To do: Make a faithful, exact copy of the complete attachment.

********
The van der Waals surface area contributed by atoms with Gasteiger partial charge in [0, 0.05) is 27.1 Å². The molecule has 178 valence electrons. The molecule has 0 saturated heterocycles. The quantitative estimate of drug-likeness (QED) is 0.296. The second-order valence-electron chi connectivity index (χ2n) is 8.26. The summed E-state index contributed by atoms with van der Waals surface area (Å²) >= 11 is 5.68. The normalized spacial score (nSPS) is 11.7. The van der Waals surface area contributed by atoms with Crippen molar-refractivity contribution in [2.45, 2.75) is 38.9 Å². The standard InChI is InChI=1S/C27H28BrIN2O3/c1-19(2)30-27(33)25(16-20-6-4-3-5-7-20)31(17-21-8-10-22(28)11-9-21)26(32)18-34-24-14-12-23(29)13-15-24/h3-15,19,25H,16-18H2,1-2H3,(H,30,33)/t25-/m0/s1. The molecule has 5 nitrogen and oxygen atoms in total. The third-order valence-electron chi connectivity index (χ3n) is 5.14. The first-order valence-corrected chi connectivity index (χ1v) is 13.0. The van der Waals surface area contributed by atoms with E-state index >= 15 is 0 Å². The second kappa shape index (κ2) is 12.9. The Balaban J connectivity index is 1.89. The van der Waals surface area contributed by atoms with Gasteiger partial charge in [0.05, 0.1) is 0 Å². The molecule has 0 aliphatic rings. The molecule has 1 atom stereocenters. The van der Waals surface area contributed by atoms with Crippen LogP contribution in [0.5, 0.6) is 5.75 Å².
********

The van der Waals surface area contributed by atoms with Gasteiger partial charge in [0, 0.05) is 27.1 Å². The molecule has 178 valence electrons. The molecule has 0 saturated heterocycles. The quantitative estimate of drug-likeness (QED) is 0.296. The second-order valence-electron chi connectivity index (χ2n) is 8.26. The summed E-state index contributed by atoms with van der Waals surface area (Å²) >= 11 is 5.68. The normalized spacial score (nSPS) is 11.7. The van der Waals surface area contributed by atoms with Crippen molar-refractivity contribution in [2.45, 2.75) is 38.9 Å². The standard InChI is InChI=1S/C27H28BrIN2O3/c1-19(2)30-27(33)25(16-20-6-4-3-5-7-20)31(17-21-8-10-22(28)11-9-21)26(32)18-34-24-14-12-23(29)13-15-24/h3-15,19,25H,16-18H2,1-2H3,(H,30,33)/t25-/m0/s1. The molecule has 5 nitrogen and oxygen atoms in total. The third-order valence-electron chi connectivity index (χ3n) is 5.14. The first-order valence-corrected chi connectivity index (χ1v) is 13.0. The van der Waals surface area contributed by atoms with E-state index >= 15 is 0 Å². The second kappa shape index (κ2) is 12.9. The Balaban J connectivity index is 1.89. The van der Waals surface area contributed by atoms with Gasteiger partial charge in [0.05, 0.1) is 0 Å². The molecule has 0 aliphatic rings. The molecule has 1 atom stereocenters. The van der Waals surface area contributed by atoms with Crippen LogP contribution in [0.5, 0.6) is 5.75 Å².